Video via Ethernet, now
Video on the plant floor can help with operations, maintenance, repairs, training, and other plant-floor activities to decrease downtime. A key enabling tool is Ethernet with video bandwidth capabilities. Beyond security applications, industrial video can save a significant amount of money on the plant floor through:
Faster repairs; and
Everything you need to reap these benefits is available today, but getting started requires a few things in addition to a camera, namely:
Network infrastructure, wired or wireless, appropriate to the task.
Security clearance for outside two-way connections through the plant-floor network as needed, for video and other data streams.
Means of viewing: Human machine interface (HMI) where needed on the machine, a portable screen, laptop, or HMI goggles.
Foresight; appropriate investments, processes.
At least two demonstrations of industrial Ethernet video were demonstrated in “plant floor” applications at Rockwell’s Automation Fair 2007, held this November in Chicago’s McCormick Place. One local video application in a Rockwell Automation connectivity demonstration had a camera point into the crowd and streamed resulting video onto a HMI. It ran on the same local Ethernet-based network protocol (EtherNet/IP) as a high speed motion control application.
The other, a nearby Cisco demonstration, allowed users to view live Internet protocol (IP) video and make on-screen changes to controls in real-time, more than 1,600 miles away, showing how an expert with appropriately enabled security clearance could troubleshoot a machine remotely. Enabling technologies from Cisco include ASA 5500 Series Adaptive Security Appliance, integrating “world-class firewall, Unified Communications (voice/video) security, SSL and IPsec VPN, intrusion prevention (IPS), and content security services.” Dan Knight, Cisco industry solutions manager, manufacturing, says a “lot of people are looking at setups like this to enhance services and remote engineering support.” Such capabilities could speed configuration, changeovers, and startups, and decrease downtime, he suggests.
The Cisco demo wasn’t available online by this article’s deadline, but controls vendor Opto 22 previously offered a public demonstration of an Internet-based control connection where visitors could actuate lights and a motor at its facility. Many videos and video-camera connections are available online, both manufacturing related and general interest. See “Online Text, Video” box for more details.
Ability to incorporate video in an Ethernet-based control system is somewhat new, as Ethernet-enabled cameras and viewing monitors only recently have become available. Traditional fieldbus protocols cannot accommodate video, says Peter Wood, GarrettCom vice president of engineering, “because of the bandwidth requirements. If an installation is to have more than two video transmissions (from video cameras or stored video), then you would want at least 100 Mbps Ethernet” protocol. Devices with multicast support can save bandwidth, he adds.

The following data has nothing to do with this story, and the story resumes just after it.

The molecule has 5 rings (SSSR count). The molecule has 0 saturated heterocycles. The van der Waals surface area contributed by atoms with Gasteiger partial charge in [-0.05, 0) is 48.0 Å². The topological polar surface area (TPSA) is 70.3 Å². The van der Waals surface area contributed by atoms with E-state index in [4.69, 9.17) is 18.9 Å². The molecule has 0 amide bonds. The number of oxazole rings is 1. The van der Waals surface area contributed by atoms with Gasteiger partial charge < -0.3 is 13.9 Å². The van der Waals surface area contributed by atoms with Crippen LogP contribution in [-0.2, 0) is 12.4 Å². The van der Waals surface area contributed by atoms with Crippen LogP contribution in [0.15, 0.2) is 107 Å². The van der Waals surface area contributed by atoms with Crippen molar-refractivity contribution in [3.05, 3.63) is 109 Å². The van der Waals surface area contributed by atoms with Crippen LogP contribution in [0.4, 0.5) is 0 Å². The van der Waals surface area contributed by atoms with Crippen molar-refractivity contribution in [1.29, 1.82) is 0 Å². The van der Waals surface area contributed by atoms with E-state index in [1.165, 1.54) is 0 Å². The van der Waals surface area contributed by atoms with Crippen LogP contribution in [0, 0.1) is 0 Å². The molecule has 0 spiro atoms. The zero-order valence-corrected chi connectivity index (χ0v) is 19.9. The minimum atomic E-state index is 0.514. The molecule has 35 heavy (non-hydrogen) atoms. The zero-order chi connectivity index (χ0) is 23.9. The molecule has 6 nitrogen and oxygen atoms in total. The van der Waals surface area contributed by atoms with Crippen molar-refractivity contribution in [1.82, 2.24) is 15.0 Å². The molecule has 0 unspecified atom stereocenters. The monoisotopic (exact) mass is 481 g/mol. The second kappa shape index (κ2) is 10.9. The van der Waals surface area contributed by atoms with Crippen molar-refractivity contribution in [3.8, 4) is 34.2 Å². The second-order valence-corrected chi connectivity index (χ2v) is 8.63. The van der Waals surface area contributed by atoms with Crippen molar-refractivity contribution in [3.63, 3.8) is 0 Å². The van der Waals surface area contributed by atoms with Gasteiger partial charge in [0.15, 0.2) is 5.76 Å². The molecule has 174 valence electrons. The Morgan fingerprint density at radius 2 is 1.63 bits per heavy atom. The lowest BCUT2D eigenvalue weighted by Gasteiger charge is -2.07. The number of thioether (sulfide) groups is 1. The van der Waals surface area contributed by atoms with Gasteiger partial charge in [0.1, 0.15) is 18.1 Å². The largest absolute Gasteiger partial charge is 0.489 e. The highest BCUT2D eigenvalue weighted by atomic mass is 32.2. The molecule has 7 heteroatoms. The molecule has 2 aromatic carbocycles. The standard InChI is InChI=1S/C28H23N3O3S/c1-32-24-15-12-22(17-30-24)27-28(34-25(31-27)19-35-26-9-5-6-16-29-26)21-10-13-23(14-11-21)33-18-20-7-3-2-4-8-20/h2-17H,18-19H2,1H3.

Ethernet infrastructure for industrial video is not much different than the network requirements for industrial Ethernet control systems, according to Eddie Lee, Moxa Technologies’ product marketing manager– Americas, industrial networking. Lee also states:
Managed switches are preferred, due to their ability to handle multicast communications and be configured for different VLANs.
Bandwidth needs vary: Depending on the size of the installation [number of cameras, video quality or resolution, frames per second (FPS)], gigabit bandwidth typically is recommended.
Video encoders can deliver savings: Since analog cameras are still predominantly found in many plant installations, industrial video encoders (also referred to as video servers) are a cost effective means of bringing the existing analog (coaxial) video network onto an Ethernet network without replacing analog cameras with IP cameras. Lee recommends industrial-grade video servers for challenging environments.
In many industrial settings, video surveillance cannot be wired back to a central station to be monitored or recorded, says Ira Sharp, lead product marketing specialist for Phoenix Contact’s Interface Wireless products. Sharp says the best among wireless technologies for video surveillance applications is 802.11, or wireless Ethernet. The three related IEEE standards are 802.11 a/b/g, allowing 54 Mbps – good for most industrial applications, Sharp says, but insufficient for High Definition (HD) video.
|Mark T. Hoske is editor in chief , Control Engineering, MHoske@cfemedia.com|
ONLINE text, video
Apprion Ion Wireless video monitoring application
Ethernet-based video vs. analog-based video
Moxa video encoder VPort 351 series
(scroll down to see)
Ethernet video: Middleware upgrade
White paper links
Garrettcom: ISO Layer 2 Multicast Capability for Video Feeds
Moxa: Six Factors to Consider when Upgrading to an Industrial Grade IP Surveillance System
Example videos can be found at: